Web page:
Three major syndromes of severe malaria have been identified in children: cerebral malaria severe malarial anemia, and respiratory distress as a sign of acidosis [4]. Cerebral malaria is predominant in areas of low to moderate transmission and peak incidence occurs in children older than 2 years [2], [5], [6]. Cerebral malaria is also one of the most common severe features in previously non-immune adults [7] and in outbreaks of malaria in areas inhabited by a previously un-exposed population [8]. Severe malarial anemia is reported in highly endemic areas affecting mainly young children around the age of 1 year [2]. Respiratory distress with deep breathing has been shown to be a good “proxy” for metabolic acidosis and an indicator of severity [4].

The P. falciparum parasite is a highly polymorphic organism with an extensive genetic diversity and natural infections are often composed of several genetically distinct clones expressing different antigen variants. Based on the knowledge from malaria therapy of neuro-syphilis [9] as well as animal models [10], protective immunity to malaria is considered to have a substantial degree of “strain-specificity” reflected by more pronounced clinical symptoms in individuals infected with a new “strain”. Whether immunity to severe malaria develops in a strain-transcending manner remains unclear, as does the number of different parasite variants that needs to be encountered to acquire protection. A well-established method to characterize P. falciparum populations is by genotyping the highly polymorphic merozoite surface protein-2 gene (msp2), encoding a thoroughly studied potential vaccine candidate antigen [11]. Since the parasite is haploid in the human host, clones i.e. genetically identical sets of blood-stage parasites derived from the same progeny, will have the same msp2 genotype and different infections can be studied within individuals over time.

The aim of this study was to investigate whether the pattern of exposure and particularly number of infections and different clones in early childhood affect the risk of severe malaria. A large birth cohort established in Kilifi District on the coast of Kenya, offered the opportunity to study the infection patterns from birth in relation to severe malaria outcome. In a nested case-control design we have investigated the parasite prevalence and the number and types of P. falciparum msp2 genotypes in three-monthly samples collected from birth in cohort children who subsequently were admitted with severe malaria and from controls matched for age, time of sampling and area of residency. Moreover, serum samples were analysed with regards to antibodies to whole P. falciparum schizont extract as a marker of previous parasite exposure [12], [13].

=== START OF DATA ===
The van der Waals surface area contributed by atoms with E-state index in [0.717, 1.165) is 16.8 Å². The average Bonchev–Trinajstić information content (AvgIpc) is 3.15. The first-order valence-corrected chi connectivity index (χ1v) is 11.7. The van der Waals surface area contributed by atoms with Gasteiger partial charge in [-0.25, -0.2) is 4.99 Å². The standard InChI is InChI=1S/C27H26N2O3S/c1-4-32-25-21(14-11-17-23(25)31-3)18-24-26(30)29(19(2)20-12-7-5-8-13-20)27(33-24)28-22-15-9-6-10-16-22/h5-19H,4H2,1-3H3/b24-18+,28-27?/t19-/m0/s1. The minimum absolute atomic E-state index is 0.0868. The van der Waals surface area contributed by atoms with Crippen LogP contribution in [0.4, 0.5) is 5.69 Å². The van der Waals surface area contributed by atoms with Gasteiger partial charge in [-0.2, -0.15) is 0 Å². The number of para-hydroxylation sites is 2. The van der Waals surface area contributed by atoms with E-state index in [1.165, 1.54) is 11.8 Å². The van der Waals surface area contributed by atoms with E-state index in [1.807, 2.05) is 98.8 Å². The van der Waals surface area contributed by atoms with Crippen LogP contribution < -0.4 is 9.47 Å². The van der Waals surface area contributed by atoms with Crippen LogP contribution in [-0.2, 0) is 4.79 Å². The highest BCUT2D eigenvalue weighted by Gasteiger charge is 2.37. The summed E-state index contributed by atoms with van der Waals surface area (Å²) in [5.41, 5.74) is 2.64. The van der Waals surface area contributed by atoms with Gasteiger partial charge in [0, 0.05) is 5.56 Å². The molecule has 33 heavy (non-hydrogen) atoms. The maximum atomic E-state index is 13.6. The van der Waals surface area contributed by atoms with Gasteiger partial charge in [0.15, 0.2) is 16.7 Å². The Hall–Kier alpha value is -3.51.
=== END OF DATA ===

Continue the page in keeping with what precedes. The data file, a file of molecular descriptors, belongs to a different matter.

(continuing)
Materials and Methods

Study Setting

The study was conducted in Kilifi District along the Kenyan coast. Approval for the study was granted by the Kenyan Medical Research Institute National Ethics Committee and the Central Ethical Review Board Stockholm, Sweden. Kilifi District is mesoendemic for P. falciparum malaria and transmission typically has two seasonal peaks (June-August and November-December). Spatial differences in transmission intensity and entomological inoculation rate in the area have been described [14] and malaria morbidity and mortality decreased markedly between 2000 and 2007 [15].

Kilifi District Hospital (KDH) serves as a first referral centre for more than 500 000 people. All children admitted to KDH are investigated with a malaria slide and blood cultures, except those admitted after accidents or for elective procedures. Clinical and laboratory data are recorded systematically at admission.

The Kilifi Health and Demographic Surveillance system (KHDSS), established in 2000, covers 891 km2 around KDH and currently tracks a population of about 240000 people. All homesteads in KHDSS are visited 4–6 monthly to collect information on births, migrations and deaths [16].

Study Population and Cohort Visits

A birth cohort, the Kilifi Birth Cohort (KBC) was set up within the KHDSS in 2001 to study the immunoepidemiology of pneumococcal disease. Children either born at KDH or presenting to the vaccination clinic within their first month of life were recruited and subsequently followed with three-monthly visits for two years. The study was explained to parents or guardians by team members fluent in Swahili or Giriama and parents were also given written versions of the information. At each visit, axillary temperature was recorded together with sampling of 2 ml venous blood (without anticoagulant) and a thick and thin film for malaria microscopy. The blood samples were centrifuged and blood clots and serum samples were stored at −80°C. Children unwell during the study visits were attended to by medical staff and referred to KDH. Parents/guardians who did not bring their children for follow-up visits were visited in their homes the following day and again invited to attend the three-monthly sampling.